It was the yearly bookbash at Lowdham on Saturday 29th June. As usual I enjoyed my time there, running a stall and joining with other Shoestring Press poets in a reading to celebrate the launch of Paul Binding and Malcolm Carson’s collections. I read from the Electric Artisan, which is still fairly current (no pun intended). The temperature was at a record high so visitors and participants alike were wilting by 2pm; but Lowdham has several pubs and places to eat, as well as an on-site cafe. As I knew I’d be trapped behind a stall table for the whole day apart from the reading, I took sandwiches and fizzy water – as an ex-Brownie and Girl Guide, it pays to Be Prepared. It’s a shame I didn’t see what else was happening around the site, since Book Fair Saturday is rich in performance and incident; I can recommend it as an ideal festival for those who find some of the big ones excluding towards audience members. At Lowdham, the atmosphere is always inclusive and informal. I have no picture from the event, so the image here is from Newark, which is also worth visiting!
There’s a Places of Poetry thing going on, as great and good people from another part of the UK have decided that Poetry is often linked to Place, and maybe we should all write poems to demonstrate it. Their website is quite lovely, although nothing unusual in itself when you can operate Google Maps and get your campsite showing up alongside its visitor rating. In this area, the nearest participating venue is Ely Cathedral – so off I went, hoping to take part in something and maybe get a poem on the site for a Fenland location. Meeting Jen Hadfield was a delight, since I have enjoyed her work for years and I have her second collection, Nigh-No-Place (Bloodaxe). A Fens-based poet read one of her own works, and project facilitators explained about the idea as a whole, sporting some well-designed project T-shirts which should be on sale somewhere; they’re missing a trick. I wrote a few lines as a result of the experience, and I hope they will become a poem. Other poems have gone on the website at their real-life locations – one nr. Loweswater in Cumbria, two in rural Lincs, and one near Water Orton in the West Midlands. People can leave ‘likes’ on the site, which is a great idea – I’ve liked several on my imaginary journey around the ‘Poly-olbion’ map, and I hope the favourite poems are gathered up for a new anthology later.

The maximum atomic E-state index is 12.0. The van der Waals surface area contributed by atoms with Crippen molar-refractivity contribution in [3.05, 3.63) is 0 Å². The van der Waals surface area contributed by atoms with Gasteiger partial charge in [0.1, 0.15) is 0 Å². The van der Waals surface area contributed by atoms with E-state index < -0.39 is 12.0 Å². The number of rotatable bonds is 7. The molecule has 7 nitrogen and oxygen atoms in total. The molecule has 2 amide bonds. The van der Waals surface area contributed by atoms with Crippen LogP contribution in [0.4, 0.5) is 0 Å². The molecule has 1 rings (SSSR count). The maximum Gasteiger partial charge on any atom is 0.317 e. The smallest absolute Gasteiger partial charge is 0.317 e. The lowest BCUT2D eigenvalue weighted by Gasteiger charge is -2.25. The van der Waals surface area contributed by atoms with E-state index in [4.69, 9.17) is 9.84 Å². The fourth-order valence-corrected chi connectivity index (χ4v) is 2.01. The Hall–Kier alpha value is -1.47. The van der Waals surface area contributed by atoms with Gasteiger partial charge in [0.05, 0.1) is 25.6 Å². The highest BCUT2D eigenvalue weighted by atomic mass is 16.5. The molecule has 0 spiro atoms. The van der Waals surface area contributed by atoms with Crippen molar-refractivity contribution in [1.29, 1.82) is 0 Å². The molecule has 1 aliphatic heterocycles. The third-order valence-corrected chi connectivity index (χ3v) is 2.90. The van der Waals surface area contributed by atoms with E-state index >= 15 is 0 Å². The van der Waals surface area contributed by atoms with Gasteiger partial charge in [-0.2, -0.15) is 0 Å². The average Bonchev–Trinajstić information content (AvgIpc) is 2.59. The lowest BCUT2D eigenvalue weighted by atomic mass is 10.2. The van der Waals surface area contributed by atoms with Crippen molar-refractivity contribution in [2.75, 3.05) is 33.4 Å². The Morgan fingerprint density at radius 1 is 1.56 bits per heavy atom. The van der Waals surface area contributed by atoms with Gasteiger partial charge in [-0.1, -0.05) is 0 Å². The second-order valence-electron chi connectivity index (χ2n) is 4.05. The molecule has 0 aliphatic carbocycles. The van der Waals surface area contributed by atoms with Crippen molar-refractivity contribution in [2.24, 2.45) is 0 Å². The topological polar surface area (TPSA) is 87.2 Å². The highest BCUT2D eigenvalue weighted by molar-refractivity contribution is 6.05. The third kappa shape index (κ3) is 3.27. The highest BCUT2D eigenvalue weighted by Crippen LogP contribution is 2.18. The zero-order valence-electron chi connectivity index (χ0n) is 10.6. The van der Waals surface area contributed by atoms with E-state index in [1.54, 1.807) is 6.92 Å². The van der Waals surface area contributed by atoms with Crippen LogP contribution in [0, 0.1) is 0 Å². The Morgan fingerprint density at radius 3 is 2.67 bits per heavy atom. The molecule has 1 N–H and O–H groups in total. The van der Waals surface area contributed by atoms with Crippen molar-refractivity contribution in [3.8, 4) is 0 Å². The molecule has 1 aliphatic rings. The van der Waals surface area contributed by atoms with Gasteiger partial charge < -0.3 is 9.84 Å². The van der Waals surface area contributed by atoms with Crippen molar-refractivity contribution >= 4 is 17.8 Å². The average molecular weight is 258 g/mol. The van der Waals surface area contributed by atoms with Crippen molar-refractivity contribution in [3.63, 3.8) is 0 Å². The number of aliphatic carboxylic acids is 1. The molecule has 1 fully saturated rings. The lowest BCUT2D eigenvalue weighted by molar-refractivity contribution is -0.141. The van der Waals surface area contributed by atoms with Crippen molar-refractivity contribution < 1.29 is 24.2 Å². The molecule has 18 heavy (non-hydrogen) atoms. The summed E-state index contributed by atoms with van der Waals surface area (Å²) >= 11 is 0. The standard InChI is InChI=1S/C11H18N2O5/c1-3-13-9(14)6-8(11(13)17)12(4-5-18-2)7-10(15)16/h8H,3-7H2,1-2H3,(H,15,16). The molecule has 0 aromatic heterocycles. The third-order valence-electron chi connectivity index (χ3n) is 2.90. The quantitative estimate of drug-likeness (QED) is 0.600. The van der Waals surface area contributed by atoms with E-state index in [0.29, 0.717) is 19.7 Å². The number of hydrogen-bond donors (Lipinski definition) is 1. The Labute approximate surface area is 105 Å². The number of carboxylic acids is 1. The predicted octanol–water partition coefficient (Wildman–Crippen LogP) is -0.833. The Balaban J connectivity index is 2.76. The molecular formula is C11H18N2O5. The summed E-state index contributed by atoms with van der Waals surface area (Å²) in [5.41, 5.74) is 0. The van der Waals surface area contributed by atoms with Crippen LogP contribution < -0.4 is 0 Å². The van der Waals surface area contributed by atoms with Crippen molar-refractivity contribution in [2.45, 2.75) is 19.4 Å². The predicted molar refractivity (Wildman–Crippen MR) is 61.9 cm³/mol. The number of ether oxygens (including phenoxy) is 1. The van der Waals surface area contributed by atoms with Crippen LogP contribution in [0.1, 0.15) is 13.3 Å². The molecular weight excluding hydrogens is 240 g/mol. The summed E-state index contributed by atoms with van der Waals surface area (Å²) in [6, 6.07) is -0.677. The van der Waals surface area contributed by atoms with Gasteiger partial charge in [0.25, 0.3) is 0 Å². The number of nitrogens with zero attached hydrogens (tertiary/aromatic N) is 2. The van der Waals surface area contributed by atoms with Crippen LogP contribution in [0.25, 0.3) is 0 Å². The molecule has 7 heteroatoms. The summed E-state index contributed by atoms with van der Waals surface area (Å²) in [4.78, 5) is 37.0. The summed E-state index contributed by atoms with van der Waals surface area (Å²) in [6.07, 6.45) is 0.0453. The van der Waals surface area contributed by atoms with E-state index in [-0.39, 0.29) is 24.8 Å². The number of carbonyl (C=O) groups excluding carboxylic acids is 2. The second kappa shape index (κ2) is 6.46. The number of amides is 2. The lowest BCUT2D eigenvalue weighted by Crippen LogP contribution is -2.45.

On July 14th I was headlining at Cheltenham Buzzwords. Now, this date was one I’d long had in mind, because I knew of its overall quality as a good gig for poets building up a performance schedule. But it took a while to come up, largely because its popularity (and the foresight of its organiser Angela France) meant the schedule for 2019 was booked at least a year ago. That’s a lesson to any poets looking for outlets – you really have to think ahead and decide where you would like to appear at least six months in advance, if not longer. As my reading coincided with spectacular cricket/tennis finals and the last night of Ledbury Poetry Festival, I didn’t expect a full turnout at the venue on Bath Road – but I made a number of booksales which sent me back home very happy indeed. I had most of the day in Cheltenham, so I went in search of the Holst Birthplace Museum ‘cos I’m a fan. Alas it was closed, although the curator explained they would have let me in ‘if only’ and ‘because’, and so on. Yes, the staff were on duty, but their exhibition-changers were in. Since I’m embarrassed easily, I didn’t make a fuss and I went away; although I bet someone who’d flown long-distance would have put up more of a fight to get in. Holst was not only an innovator in music, he was widely regarded as an inspiring teacher, and he’s one of my all-time arts heroes. There’s an impressive statue, however – in Imperial Gardens near the Town Hall. The sculptor created an effect which means that on a night with any stars visible, the bronze figure will be ‘conducting the planets’. It’s nice when sculptors give them something to do.